Full Frontal (2001)
Julia Roberts, David Duchovny, Catherine Keener, Mary McCormack, David Hyde Pierce, Blair Underwood, Jeff Garlin, Brad Pitt. Written by Coleman Hough. Directed by Steven Soderbergh.
Well here’s something you don’t see every day. A 101-minute film by an Oscar-winning director, shot on the prosumer-level Canon XL-1s and edited in Final Cut Pro. It’s Sundance in its tech but Hollywood in its pedigree, something noticeable to any audience within the first minute of the film, giving it a total indie look and feel.
I’m not sure at all what the film really is. The strructure is a movie-within-a-movie, the details of which might spoil the movie, so I won’t elaborate. But there are extra layers leading one to believe it may be either two separate movies within a movie, or a movie within a movie within a movie, and there’s a scene at the very end that makes one think there may be yet another movie. Or else it’s kind of like that Escher painting with the steps that only go down and down and down even as they circle around on themselves again.
I don’t always mind being baffled by a movie, if there’s enough there to let me try to figure things out as they go along. That’s not my problem with Full Frontal. My problem is that despite its excellent and interesting cast, the film is mostly horribly boring. Which it shouldn’t be, because it has some interesting story elements.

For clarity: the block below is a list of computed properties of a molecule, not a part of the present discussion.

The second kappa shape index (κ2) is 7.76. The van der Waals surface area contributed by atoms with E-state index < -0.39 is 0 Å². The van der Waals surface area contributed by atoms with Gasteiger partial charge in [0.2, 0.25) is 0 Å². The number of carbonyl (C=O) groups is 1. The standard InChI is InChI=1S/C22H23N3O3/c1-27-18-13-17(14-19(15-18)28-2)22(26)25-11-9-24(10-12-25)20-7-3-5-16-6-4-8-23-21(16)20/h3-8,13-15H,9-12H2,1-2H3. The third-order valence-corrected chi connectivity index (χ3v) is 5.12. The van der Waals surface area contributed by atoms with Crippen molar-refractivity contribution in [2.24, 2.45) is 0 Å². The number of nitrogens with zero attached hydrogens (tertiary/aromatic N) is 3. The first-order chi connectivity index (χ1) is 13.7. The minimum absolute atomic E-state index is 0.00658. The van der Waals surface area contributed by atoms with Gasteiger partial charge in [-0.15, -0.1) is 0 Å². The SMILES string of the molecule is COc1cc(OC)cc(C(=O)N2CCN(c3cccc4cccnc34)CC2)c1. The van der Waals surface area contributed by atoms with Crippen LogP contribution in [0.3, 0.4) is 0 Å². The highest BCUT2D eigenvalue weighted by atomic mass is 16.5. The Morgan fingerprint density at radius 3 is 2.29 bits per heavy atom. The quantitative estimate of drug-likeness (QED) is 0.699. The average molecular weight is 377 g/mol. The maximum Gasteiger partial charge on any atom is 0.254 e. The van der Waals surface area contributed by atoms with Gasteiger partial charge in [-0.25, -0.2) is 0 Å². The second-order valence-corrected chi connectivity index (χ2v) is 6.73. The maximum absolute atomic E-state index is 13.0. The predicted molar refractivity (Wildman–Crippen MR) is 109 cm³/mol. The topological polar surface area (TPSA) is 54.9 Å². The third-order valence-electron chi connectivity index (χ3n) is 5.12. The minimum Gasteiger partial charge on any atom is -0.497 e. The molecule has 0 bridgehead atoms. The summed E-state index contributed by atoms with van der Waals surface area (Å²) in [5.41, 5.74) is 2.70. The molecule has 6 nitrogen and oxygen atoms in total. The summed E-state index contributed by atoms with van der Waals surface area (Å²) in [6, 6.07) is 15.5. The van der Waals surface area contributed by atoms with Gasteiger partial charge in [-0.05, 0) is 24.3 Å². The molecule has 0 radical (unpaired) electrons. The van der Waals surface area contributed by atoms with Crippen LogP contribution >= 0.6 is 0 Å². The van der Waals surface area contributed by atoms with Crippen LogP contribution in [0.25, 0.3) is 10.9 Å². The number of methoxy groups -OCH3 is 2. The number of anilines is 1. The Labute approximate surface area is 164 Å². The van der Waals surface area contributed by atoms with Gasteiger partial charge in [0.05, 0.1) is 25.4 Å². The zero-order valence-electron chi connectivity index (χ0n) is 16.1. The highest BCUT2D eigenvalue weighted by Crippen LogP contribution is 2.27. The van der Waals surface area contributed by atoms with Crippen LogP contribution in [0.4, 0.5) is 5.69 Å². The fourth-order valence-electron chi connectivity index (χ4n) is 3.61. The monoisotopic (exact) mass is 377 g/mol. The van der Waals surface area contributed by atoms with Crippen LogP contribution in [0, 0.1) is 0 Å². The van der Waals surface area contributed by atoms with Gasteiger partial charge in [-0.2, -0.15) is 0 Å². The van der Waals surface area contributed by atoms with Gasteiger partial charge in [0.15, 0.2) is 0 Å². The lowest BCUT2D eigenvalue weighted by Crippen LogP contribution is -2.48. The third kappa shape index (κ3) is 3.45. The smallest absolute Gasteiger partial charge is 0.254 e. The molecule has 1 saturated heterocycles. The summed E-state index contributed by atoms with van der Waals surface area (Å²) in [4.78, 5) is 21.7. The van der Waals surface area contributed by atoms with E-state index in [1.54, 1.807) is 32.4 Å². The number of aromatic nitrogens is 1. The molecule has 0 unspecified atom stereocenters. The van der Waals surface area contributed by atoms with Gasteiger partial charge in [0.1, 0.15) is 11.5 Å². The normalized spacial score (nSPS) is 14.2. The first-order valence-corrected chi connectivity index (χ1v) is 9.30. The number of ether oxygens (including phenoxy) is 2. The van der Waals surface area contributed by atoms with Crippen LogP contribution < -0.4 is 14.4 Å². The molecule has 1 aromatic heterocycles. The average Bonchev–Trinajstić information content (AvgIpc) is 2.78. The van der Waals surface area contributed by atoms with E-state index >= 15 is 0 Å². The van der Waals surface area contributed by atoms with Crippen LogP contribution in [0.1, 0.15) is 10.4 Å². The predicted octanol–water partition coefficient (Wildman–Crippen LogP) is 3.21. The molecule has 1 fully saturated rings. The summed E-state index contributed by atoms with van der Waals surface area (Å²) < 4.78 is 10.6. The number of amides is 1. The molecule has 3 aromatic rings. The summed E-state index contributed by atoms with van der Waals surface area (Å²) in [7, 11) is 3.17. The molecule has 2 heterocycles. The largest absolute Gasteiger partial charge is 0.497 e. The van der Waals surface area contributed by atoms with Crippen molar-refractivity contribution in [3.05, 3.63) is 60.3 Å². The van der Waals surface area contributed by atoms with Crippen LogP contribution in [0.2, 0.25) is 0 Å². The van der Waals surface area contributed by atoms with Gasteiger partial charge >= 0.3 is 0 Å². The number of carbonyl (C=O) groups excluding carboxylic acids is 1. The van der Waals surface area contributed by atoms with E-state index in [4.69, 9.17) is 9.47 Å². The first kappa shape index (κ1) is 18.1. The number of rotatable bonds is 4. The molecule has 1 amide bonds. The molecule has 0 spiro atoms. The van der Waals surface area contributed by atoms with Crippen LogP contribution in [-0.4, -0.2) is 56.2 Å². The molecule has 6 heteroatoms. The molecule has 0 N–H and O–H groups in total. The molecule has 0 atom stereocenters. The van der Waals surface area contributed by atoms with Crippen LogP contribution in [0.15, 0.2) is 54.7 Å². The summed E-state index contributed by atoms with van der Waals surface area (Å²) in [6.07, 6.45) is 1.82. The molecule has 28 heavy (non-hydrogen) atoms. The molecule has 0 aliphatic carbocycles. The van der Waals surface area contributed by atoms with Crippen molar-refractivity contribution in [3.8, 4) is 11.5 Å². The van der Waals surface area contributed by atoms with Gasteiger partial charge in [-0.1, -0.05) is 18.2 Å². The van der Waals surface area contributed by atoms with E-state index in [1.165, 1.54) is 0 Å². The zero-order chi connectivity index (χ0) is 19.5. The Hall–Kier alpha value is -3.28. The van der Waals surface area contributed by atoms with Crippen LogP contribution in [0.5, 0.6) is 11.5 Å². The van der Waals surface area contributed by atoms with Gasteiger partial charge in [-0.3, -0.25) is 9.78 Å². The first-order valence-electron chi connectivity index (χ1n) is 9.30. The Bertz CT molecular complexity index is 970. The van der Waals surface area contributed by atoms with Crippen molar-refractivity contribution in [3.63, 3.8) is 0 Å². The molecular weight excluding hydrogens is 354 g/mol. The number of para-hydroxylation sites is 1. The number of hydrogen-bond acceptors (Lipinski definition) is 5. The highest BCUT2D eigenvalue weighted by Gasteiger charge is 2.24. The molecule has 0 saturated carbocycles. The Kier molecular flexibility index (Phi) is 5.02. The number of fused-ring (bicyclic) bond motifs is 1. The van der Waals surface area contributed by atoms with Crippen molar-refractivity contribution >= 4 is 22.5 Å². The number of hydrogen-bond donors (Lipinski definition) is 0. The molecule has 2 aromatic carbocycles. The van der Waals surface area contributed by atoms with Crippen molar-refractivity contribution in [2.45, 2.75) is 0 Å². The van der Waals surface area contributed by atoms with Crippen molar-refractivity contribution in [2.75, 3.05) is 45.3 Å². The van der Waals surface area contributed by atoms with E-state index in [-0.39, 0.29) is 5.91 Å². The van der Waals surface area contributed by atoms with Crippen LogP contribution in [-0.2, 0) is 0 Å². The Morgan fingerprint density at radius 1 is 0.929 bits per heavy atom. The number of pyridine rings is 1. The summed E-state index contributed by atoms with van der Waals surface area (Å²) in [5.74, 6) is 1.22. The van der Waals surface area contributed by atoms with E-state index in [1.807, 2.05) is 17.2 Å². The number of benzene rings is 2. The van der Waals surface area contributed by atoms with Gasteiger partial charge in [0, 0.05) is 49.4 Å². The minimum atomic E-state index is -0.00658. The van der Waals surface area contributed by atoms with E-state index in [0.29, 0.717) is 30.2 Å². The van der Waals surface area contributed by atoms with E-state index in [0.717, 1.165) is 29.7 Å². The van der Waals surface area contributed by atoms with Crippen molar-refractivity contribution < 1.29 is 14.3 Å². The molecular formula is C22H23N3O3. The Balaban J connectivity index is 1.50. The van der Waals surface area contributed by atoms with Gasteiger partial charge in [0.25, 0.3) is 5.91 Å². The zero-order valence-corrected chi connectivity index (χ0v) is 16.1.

- Catherine Keener is leaving her husband, David Hyde Pierce. Pierce works at a magazine where he inappropriately asks his coworkers questions about pornography.
- Keener’s sister Mary McCormack is a masseusse looking forward to a trip to Tuscon, where she is planning to meet someone she met online. She seems to have had some bad luck in relationships, which Keener never lets her forget.
- One of the characters, maybe Pierce’s, is producing a play about Hitler.
- Julia Roberts is a writer, interviewing Blair Underwood for some Hollywood publication.
- Blair Underwood is in a movie where he plays Brad Pitt’s sidekick, but he wants to break out of this second banana stuff and produce his own movie.
- Jeff Garlin is an executive named Harvey at Miramax, obviously (or merely probably) Harvey Weinstein (he mentions his “brother Bob”). He’s the funniest person in the movie.
- Almost all of them are planning to attend a birthday party for a film executive named Gus, played by David Duchovny.
Yet most of the film is kind of a drag. According to Wikipedia, Richard Roeper wrote that it was “like the Special Features disc of the DVD without the original movie.” That’s a pretty good description! I can’t decide if I dislike this movie while admitting it’s probably great, or kind of like it while acknowledging that it’s terrible. Seriously, there is somehow a fine line between those, and I’m right on it.
Jeff Garlin’s tiny part is the highlight, but I also kind of like Catherine Keener and Mary McCormack, whom I suspect may be the main characters, the real people this movie is about.